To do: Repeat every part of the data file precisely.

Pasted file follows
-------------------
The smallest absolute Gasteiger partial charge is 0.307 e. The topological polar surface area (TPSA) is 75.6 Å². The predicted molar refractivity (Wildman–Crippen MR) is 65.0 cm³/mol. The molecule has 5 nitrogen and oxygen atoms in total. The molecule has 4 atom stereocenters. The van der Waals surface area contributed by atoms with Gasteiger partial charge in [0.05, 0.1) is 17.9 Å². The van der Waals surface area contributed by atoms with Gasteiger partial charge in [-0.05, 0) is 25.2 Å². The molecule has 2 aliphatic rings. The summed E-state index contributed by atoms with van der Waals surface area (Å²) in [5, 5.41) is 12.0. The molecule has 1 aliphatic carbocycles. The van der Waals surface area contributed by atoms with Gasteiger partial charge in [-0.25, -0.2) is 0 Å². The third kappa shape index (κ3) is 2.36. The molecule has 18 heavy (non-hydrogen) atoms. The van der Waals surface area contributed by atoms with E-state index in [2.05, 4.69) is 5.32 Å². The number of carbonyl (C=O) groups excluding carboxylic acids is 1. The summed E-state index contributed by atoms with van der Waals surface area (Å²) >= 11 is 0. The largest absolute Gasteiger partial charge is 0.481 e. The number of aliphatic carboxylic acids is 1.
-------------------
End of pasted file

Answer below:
The smallest absolute Gasteiger partial charge is 0.307 e. The topological polar surface area (TPSA) is 75.6 Å². The predicted molar refractivity (Wildman–Crippen MR) is 65.0 cm³/mol. The molecule has 5 nitrogen and oxygen atoms in total. The molecule has 4 atom stereocenters. The van der Waals surface area contributed by atoms with Gasteiger partial charge in [0.05, 0.1) is 17.9 Å². The van der Waals surface area contributed by atoms with Gasteiger partial charge in [-0.05, 0) is 25.2 Å². The molecule has 2 aliphatic rings. The summed E-state index contributed by atoms with van der Waals surface area (Å²) in [5, 5.41) is 12.0. The molecule has 1 aliphatic carbocycles. The van der Waals surface area contributed by atoms with Gasteiger partial charge in [-0.25, -0.2) is 0 Å². The third kappa shape index (κ3) is 2.36. The molecule has 18 heavy (non-hydrogen) atoms. The van der Waals surface area contributed by atoms with E-state index in [2.05, 4.69) is 5.32 Å². The number of carbonyl (C=O) groups excluding carboxylic acids is 1. The summed E-state index contributed by atoms with van der Waals surface area (Å²) >= 11 is 0. The largest absolute Gasteiger partial charge is 0.481 e. The number of aliphatic carboxylic acids is 1.